Synod Legana 2009
Closing Address by Reverend A van Delden
Chairman of Synod Legana 2009
Wednesday 24th June 2009, Synod Legana, Tasmania, 2009
(Acts Article 99)
We've come to the conclusion of the 24th Synod of the Free Reformed Churches not the shortest synod of the FRCA—not by far. The first synod of the FRCA lasted only four days. Yet this was the shortest synod that I've ever attended in my nearly twenty years in Australia. In the course of seven working days, we've accomplished quite a bit of work. Whether our work was done well will be up to the churches to decide—and more importantly, up to the Lord to decide.
We must acknowledge that the work we've done was done with weakness and fault—far more than we probably realise. And so we need to humble ourselves before the throne of God's grace, and ask Him to forgive us our weaknesses and faults.
The fact that our work is done with weakness might incline us to think that our work is futile. But our comfort lies in the knowledge that God is able to work His power through our weakness. And our prayer is that God may bless our humble endeavours at this Synod.
As we did our work here at Synod, we often found each other and made decisions, if not unanimously, then at least with a good majority. In this respect, I believe that synod is quite unique. We reached unanimity regarding our church relations with Korea, Canada, South Africa and Indonesia. Most amazingly and thankfully, this was true also with regards to the Netherlands. We reached this unanimity, but not easily, and not quickly. We explored one path, but found that we left half of the others behind. We tried another path, with the same result. At times we were perplexed—perhaps even frustrated. But through ongoing discussion and deliberation, we found each other in the end, and finding common ground we forged ahead together, often coming to unanimous decisions. I'm convinced that we did this, not by ourselves, but by the guidance and blessing of the Spirit. And I'm convinced that we did this, not by compromising our scriptural principles, but sacrificing our personal preferences.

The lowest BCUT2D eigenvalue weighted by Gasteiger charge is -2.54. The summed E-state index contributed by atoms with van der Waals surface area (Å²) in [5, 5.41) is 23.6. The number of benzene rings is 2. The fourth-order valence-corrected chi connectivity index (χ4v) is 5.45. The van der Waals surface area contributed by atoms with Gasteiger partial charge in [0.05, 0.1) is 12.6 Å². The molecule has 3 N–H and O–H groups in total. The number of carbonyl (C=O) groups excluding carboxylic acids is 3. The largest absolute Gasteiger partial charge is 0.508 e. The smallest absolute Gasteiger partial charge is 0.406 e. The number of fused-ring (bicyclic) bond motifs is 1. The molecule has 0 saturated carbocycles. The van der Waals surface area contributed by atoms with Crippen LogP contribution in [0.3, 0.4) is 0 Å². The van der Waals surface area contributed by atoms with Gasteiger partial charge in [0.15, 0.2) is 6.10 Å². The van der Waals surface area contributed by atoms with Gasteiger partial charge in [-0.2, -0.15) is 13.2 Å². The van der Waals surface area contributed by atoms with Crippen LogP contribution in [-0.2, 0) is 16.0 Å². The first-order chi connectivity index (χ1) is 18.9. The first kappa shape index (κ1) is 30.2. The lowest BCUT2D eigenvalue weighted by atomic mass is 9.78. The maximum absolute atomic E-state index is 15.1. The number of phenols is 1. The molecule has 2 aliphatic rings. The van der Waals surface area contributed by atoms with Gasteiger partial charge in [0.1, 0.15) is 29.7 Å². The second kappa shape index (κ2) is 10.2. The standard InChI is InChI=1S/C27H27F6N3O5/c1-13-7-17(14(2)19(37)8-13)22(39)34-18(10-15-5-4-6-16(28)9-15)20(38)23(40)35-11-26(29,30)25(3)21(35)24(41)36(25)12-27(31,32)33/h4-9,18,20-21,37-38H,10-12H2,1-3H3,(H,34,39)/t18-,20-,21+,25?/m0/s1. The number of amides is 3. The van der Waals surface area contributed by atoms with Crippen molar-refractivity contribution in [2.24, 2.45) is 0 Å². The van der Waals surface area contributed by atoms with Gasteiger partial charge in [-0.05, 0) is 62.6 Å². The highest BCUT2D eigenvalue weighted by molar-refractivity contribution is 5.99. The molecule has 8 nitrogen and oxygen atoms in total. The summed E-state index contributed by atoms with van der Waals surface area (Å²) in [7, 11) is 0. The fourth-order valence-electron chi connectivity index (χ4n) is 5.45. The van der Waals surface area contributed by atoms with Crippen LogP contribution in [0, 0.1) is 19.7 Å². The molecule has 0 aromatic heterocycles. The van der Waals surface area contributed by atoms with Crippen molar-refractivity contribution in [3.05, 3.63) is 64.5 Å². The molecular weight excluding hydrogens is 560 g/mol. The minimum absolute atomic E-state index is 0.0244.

Now our prayer is that the Lord will bless the decisions which we have made, so that they may serve for the glory of God's name, and the well-being of our churches. Now the churches must work with these decisions. Undoubtedly some will be disappointed with some decisions, feeling that they went too far. Others may be disappointed that they did not go far enough. Our prayer now must be that the same Spirit who guided us may guide the individual members and congregations to come to that same unanimity and agreement. This will only happen when all members of our churches desire to find each other, and are willing to engage with each other in earnest discussion. This will only happen when all are willing to sacrifice, not scriptural principles, but personal preferences.
One thing that struck me through the course of this synod is the excellent involvement and contributions of the non-ministerial delegates. It cannot be said that during this synod the ministers did the most talking, or authored most of the proposals. The non-ministerial delegates have made a great impact on the outcome of this synod, and I really appreciate their input.
I would like to thank the foreign delegates, who were willing to come to us, and participate in the discussions pertaining to their churches. We could enjoy good fellowship together, not just around the synod table, but also around the lunch table, and during our coffee breaks. At this synod, we sadly missed delegates from some of our sister churches, such as those in Indonesia, South Africa and Canada.